*Not a baccalaureate degree program
Graduates active in almost every type of professional activity — from engineering to art to community organization — will benefit from the information studies skill set. The minor focuses on the policy, management, security, and learning potential of information. The engineer, the artist, and the community organizer all need to know how to best use information to achieve maximal success in their future endeavors. The program offers a way for students to master the information skills and knowledge that can best help them in whatever their major is. The Information Studies minor is appropriate for undergraduate students who are interested in a wide range of careers in any field, in the for-profit, non-profit, or governmental sectors. It is open to all majors.
Upon successfully completing the minor program:
- Students will demonstrate an understanding of the nature and structure of information and
its manifestations in many formats, and will apply this understanding to diverse
information and research tasks
- Students will demonstrate knowledge and skills needed to identify, retrieve, assess,
analyze, and disseminate/use information
- Students will demonstrate the ability to determine and address the information needs of
individuals, organizations and/or communities
- Students will apply the principles of information studies in numerous subject domains
Courses in the Information Studies Minor are offered in a 100% online environment. Video lectures are provided asynchronously via the University’s course management system, UBlearns. There are ample opportunities for real-time interaction with the instructor and other students through web-based discussions, projects and collaboration.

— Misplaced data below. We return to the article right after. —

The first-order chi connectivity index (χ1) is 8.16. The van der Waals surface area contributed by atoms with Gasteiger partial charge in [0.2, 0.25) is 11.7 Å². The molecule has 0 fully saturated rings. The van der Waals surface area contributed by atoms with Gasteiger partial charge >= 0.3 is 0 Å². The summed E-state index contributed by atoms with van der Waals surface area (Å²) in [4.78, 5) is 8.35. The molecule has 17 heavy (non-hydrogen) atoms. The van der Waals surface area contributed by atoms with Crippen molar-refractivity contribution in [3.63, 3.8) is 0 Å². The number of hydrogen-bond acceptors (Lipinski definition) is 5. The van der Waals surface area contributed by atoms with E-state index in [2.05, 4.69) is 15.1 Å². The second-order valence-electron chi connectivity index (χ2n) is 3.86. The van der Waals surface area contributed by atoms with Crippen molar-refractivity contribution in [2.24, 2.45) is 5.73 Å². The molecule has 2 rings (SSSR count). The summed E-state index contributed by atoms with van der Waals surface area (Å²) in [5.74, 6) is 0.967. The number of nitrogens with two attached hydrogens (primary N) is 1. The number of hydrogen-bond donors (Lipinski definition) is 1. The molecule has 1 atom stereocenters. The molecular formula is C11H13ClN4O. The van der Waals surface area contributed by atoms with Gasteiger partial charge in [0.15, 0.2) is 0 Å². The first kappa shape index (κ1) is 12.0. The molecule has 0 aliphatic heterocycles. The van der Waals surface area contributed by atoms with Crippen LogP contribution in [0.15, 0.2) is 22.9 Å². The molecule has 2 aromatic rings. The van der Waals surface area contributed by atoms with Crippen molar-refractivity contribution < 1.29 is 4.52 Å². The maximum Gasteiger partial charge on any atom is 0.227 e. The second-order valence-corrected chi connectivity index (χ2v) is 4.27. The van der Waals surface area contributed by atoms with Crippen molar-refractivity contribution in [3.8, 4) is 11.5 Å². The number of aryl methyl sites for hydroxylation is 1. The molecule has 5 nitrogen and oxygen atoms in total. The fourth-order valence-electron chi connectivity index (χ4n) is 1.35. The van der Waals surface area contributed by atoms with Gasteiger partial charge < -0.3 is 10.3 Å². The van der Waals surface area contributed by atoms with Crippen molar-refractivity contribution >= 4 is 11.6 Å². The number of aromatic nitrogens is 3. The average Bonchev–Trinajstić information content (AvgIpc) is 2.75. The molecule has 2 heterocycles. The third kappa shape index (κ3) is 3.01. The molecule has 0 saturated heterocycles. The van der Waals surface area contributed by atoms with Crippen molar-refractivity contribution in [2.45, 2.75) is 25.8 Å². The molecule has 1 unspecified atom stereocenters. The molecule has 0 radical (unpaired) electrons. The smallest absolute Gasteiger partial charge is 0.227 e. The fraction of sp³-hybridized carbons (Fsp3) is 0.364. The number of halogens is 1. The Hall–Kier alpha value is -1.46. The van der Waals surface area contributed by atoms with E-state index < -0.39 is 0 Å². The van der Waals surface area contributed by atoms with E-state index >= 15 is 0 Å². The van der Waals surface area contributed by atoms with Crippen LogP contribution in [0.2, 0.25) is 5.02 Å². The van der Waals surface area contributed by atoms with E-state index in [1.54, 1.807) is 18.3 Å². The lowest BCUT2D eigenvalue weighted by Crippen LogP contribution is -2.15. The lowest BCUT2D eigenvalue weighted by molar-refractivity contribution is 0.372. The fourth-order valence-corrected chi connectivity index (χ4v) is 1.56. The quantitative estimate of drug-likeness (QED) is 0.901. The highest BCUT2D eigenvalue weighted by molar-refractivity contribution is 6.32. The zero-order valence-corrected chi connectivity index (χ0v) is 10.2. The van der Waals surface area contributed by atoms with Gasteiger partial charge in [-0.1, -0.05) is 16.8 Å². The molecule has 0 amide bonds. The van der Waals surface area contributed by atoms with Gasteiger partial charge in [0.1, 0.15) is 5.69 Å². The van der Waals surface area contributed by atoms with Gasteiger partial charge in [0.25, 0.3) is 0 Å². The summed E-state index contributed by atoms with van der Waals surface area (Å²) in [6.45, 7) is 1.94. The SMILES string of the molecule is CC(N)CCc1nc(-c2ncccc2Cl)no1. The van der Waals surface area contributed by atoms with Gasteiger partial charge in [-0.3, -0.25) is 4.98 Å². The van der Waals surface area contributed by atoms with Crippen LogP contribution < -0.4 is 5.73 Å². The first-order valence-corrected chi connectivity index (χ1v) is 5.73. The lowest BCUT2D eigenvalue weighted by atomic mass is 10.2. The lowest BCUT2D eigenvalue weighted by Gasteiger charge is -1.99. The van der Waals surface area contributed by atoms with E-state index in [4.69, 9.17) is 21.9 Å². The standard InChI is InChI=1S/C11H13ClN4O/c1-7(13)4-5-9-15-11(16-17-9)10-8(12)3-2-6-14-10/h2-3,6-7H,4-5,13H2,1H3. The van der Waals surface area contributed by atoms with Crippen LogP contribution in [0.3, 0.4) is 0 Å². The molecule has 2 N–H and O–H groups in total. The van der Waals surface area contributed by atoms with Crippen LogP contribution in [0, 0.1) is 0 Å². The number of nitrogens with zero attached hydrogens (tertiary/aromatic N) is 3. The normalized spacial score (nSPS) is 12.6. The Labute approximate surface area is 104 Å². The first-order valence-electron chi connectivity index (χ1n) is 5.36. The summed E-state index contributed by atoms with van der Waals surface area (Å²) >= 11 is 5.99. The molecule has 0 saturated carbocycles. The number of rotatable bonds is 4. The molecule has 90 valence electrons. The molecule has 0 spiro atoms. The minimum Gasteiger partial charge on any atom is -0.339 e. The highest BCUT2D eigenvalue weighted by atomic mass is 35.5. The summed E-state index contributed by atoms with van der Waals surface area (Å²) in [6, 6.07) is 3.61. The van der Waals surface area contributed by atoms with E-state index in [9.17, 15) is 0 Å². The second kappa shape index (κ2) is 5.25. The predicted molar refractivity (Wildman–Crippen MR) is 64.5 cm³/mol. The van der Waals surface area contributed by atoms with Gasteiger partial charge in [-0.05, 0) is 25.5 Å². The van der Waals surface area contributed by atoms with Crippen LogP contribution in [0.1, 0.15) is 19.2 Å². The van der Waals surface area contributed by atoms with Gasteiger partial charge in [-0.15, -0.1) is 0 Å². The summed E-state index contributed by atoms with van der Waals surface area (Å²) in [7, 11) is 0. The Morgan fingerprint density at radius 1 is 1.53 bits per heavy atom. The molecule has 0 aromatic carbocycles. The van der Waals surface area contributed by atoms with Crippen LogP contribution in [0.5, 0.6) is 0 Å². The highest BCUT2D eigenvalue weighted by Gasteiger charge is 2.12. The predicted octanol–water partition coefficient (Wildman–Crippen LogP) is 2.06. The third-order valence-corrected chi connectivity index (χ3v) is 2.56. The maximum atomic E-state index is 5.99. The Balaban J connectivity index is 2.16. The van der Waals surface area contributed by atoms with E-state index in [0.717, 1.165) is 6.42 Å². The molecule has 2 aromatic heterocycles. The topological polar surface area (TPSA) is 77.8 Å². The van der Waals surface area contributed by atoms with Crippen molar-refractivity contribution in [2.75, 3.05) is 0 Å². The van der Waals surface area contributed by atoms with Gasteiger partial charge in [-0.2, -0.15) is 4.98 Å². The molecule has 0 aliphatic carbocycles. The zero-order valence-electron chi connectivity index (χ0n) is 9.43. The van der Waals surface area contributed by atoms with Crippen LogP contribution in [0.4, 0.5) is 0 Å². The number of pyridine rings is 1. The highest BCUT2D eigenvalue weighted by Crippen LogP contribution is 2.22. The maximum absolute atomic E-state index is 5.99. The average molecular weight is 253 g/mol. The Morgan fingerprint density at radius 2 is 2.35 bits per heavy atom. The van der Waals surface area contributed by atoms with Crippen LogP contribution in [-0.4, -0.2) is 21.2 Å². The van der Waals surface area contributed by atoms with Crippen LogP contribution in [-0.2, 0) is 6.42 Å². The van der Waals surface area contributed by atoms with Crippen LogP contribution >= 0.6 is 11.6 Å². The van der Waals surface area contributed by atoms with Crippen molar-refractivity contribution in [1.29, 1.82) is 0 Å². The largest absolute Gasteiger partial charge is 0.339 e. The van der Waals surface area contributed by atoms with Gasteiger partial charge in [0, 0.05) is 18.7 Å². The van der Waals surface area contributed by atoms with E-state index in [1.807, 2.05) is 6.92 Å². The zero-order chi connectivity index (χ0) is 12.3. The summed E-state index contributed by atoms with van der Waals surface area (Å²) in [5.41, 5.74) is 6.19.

All courses are delivered in a 100% asynchronous online environment using the technology facilities of the University. UBlearns is the primary medium for course delivery but additional web-based software may also be used for real-time communication and collaboration among faculty and students.
There are ten full time Information Studies faculty, all of whom have earned PhDs in information-related disciplines. There are no teaching assistants in the program but some courses, especially those on specialized topics, may occasionally be taught by adjunct instructors with high levels of experience and expertise in the information profession.
Please visit the Library and Information Studies department website for more information on our faculty and their research and teaching specializations.
The Information Studies (IS) minor is designed to introduce students to the information field as a means of augmenting their own disciplines and areas of study. An understanding of the current information environment provides knowledge and analytical skills needed to identify, obtain and evaluate the myriad information needed in all disciplines and career paths. Students interested in graduate level study in their respective fields will find that the IS minor will allow them to enhance the research and analytical skills they will need in successful graduate work.
There is no undergraduate IS major, but students may choose more focused study in this field through graduate level programs in information science, information studies and library science. This education can lead to professional careers as information specialists, data analysts, librarians, usability specialists, information literacy educators, and ontologists/taxonomists, among others.
We believe that a student's program of study is “a large investment of time and energy. Good advising ensures that this investment is spent wisely by having students reflect on how they can best match their talents and interests to career objectives and select courses that support these career objectives” (LIS Academic Advising Policy). This is a commitment we make to all students in our programs. Advising for Information Studies minor students is provided by the director of the program and can take place in person or online. While the program director is the advisor of record, students are always encouraged to speak to departmental faculty about specific interests. The advisor will work in concert with these faculty to recommend the courses in the minor that will best meet the student’s needs.
Dr. Brenda Battleson White
Email Dr. Battleson White